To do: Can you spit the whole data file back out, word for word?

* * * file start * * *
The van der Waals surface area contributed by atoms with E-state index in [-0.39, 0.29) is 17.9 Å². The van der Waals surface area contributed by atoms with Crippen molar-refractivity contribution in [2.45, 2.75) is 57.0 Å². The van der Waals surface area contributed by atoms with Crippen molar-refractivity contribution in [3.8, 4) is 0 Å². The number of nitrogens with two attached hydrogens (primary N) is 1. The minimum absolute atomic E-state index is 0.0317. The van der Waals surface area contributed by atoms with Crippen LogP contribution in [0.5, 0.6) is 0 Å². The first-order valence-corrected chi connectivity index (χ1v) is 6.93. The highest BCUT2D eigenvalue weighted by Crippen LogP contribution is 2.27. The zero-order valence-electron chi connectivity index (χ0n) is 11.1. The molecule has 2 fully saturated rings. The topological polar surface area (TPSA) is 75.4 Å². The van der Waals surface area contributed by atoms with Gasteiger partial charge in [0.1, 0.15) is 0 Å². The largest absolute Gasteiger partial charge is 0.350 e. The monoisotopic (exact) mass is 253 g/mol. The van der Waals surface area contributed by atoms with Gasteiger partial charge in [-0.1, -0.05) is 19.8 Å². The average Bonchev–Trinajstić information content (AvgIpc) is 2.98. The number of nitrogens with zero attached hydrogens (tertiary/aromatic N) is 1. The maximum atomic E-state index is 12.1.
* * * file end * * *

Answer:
The van der Waals surface area contributed by atoms with E-state index in [-0.39, 0.29) is 17.9 Å². The van der Waals surface area contributed by atoms with Crippen molar-refractivity contribution in [2.45, 2.75) is 57.0 Å². The van der Waals surface area contributed by atoms with Crippen molar-refractivity contribution in [3.8, 4) is 0 Å². The number of nitrogens with two attached hydrogens (primary N) is 1. The minimum absolute atomic E-state index is 0.0317. The van der Waals surface area contributed by atoms with Crippen LogP contribution in [0.5, 0.6) is 0 Å². The first-order valence-corrected chi connectivity index (χ1v) is 6.93. The highest BCUT2D eigenvalue weighted by Crippen LogP contribution is 2.27. The zero-order valence-electron chi connectivity index (χ0n) is 11.1. The molecule has 2 fully saturated rings. The topological polar surface area (TPSA) is 75.4 Å². The van der Waals surface area contributed by atoms with Gasteiger partial charge in [0.1, 0.15) is 0 Å². The largest absolute Gasteiger partial charge is 0.350 e. The monoisotopic (exact) mass is 253 g/mol. The van der Waals surface area contributed by atoms with Gasteiger partial charge in [-0.1, -0.05) is 19.8 Å². The average Bonchev–Trinajstić information content (AvgIpc) is 2.98. The number of nitrogens with zero attached hydrogens (tertiary/aromatic N) is 1. The maximum atomic E-state index is 12.1.